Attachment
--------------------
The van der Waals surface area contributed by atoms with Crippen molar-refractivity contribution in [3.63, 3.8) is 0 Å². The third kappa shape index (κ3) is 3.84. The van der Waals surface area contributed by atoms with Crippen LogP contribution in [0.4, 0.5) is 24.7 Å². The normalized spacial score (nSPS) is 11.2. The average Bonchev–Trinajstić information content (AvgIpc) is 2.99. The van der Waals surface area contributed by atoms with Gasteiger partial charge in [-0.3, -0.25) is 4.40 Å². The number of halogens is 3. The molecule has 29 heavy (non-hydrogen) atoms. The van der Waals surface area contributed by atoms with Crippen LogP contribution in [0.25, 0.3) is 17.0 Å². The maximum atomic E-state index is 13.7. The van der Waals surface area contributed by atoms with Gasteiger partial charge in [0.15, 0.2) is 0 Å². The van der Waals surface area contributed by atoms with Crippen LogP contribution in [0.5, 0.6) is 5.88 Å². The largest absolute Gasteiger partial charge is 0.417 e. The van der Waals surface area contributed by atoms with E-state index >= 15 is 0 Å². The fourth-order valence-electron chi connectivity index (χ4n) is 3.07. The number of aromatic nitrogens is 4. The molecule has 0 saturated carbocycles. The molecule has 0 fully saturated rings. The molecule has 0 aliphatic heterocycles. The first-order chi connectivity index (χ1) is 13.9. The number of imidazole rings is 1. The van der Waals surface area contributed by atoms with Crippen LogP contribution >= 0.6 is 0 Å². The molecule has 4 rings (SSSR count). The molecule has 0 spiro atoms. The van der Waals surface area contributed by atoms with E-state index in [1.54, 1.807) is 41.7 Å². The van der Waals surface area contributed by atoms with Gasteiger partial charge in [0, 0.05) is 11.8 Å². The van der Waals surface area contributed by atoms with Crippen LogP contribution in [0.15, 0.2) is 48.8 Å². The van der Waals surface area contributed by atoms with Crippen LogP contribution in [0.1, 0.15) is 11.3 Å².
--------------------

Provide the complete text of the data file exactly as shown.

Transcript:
The van der Waals surface area contributed by atoms with Crippen molar-refractivity contribution in [3.63, 3.8) is 0 Å². The third kappa shape index (κ3) is 3.84. The van der Waals surface area contributed by atoms with Crippen LogP contribution in [0.4, 0.5) is 24.7 Å². The normalized spacial score (nSPS) is 11.2. The average Bonchev–Trinajstić information content (AvgIpc) is 2.99. The van der Waals surface area contributed by atoms with Gasteiger partial charge in [-0.3, -0.25) is 4.40 Å². The number of halogens is 3. The molecule has 29 heavy (non-hydrogen) atoms. The van der Waals surface area contributed by atoms with Crippen LogP contribution in [0.25, 0.3) is 17.0 Å². The maximum atomic E-state index is 13.7. The van der Waals surface area contributed by atoms with Gasteiger partial charge in [0.15, 0.2) is 0 Å². The van der Waals surface area contributed by atoms with Crippen LogP contribution in [0.5, 0.6) is 5.88 Å². The largest absolute Gasteiger partial charge is 0.417 e. The van der Waals surface area contributed by atoms with E-state index >= 15 is 0 Å². The fourth-order valence-electron chi connectivity index (χ4n) is 3.07. The number of aromatic nitrogens is 4. The molecule has 0 saturated carbocycles. The molecule has 0 fully saturated rings. The molecule has 0 aliphatic heterocycles. The first-order chi connectivity index (χ1) is 13.9. The number of imidazole rings is 1. The van der Waals surface area contributed by atoms with Crippen LogP contribution >= 0.6 is 0 Å². The molecule has 4 rings (SSSR count). The molecule has 0 spiro atoms. The van der Waals surface area contributed by atoms with E-state index in [1.54, 1.807) is 41.7 Å². The van der Waals surface area contributed by atoms with Gasteiger partial charge in [0, 0.05) is 11.8 Å². The van der Waals surface area contributed by atoms with Crippen LogP contribution in [0.15, 0.2) is 48.8 Å². The van der Waals surface area contributed by atoms with Crippen LogP contribution in [0.1, 0.15) is 11.3 Å².